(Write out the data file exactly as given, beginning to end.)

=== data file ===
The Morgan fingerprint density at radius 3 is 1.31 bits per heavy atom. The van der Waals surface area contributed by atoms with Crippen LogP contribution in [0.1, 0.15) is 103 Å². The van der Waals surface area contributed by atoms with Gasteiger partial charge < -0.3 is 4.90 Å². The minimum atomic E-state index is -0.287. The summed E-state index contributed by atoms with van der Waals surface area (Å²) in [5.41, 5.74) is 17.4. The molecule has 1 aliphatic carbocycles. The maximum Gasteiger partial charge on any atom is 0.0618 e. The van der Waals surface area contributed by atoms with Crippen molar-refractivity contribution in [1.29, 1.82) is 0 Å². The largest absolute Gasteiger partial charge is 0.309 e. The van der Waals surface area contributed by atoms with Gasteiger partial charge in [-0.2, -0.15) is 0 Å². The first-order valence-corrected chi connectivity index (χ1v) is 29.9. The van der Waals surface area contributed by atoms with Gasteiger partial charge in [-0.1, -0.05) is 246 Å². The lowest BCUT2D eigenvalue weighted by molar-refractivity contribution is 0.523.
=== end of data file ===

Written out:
The Morgan fingerprint density at radius 3 is 1.31 bits per heavy atom. The van der Waals surface area contributed by atoms with Crippen LogP contribution in [0.1, 0.15) is 103 Å². The van der Waals surface area contributed by atoms with Gasteiger partial charge < -0.3 is 4.90 Å². The minimum atomic E-state index is -0.287. The summed E-state index contributed by atoms with van der Waals surface area (Å²) in [5.41, 5.74) is 17.4. The molecule has 1 aliphatic carbocycles. The maximum Gasteiger partial charge on any atom is 0.0618 e. The van der Waals surface area contributed by atoms with Crippen molar-refractivity contribution in [1.29, 1.82) is 0 Å². The largest absolute Gasteiger partial charge is 0.309 e. The van der Waals surface area contributed by atoms with Gasteiger partial charge in [-0.2, -0.15) is 0 Å². The first-order valence-corrected chi connectivity index (χ1v) is 29.9. The van der Waals surface area contributed by atoms with Gasteiger partial charge in [-0.1, -0.05) is 246 Å². The lowest BCUT2D eigenvalue weighted by molar-refractivity contribution is 0.523.